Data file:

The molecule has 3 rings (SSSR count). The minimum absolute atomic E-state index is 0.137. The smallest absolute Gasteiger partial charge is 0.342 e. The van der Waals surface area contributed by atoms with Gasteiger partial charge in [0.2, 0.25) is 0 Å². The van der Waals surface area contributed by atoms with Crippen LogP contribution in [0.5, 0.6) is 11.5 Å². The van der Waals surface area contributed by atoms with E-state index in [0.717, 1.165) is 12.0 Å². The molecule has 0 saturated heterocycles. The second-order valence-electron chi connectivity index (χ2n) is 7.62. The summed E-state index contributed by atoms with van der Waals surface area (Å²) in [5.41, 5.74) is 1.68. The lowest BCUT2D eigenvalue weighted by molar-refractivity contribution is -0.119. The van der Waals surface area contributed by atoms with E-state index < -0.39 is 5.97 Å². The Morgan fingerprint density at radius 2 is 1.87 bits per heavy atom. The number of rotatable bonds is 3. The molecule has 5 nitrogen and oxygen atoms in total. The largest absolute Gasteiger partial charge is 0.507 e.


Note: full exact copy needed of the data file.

The molecule has 3 rings (SSSR count). The minimum absolute atomic E-state index is 0.137. The smallest absolute Gasteiger partial charge is 0.342 e. The van der Waals surface area contributed by atoms with Gasteiger partial charge in [0.2, 0.25) is 0 Å². The van der Waals surface area contributed by atoms with Crippen LogP contribution in [0.5, 0.6) is 11.5 Å². The van der Waals surface area contributed by atoms with E-state index in [0.717, 1.165) is 12.0 Å². The molecule has 0 saturated heterocycles. The second-order valence-electron chi connectivity index (χ2n) is 7.62. The summed E-state index contributed by atoms with van der Waals surface area (Å²) in [5.41, 5.74) is 1.68. The lowest BCUT2D eigenvalue weighted by molar-refractivity contribution is -0.119. The van der Waals surface area contributed by atoms with E-state index < -0.39 is 5.97 Å². The Morgan fingerprint density at radius 2 is 1.87 bits per heavy atom. The number of rotatable bonds is 3. The molecule has 5 nitrogen and oxygen atoms in total. The largest absolute Gasteiger partial charge is 0.507 e.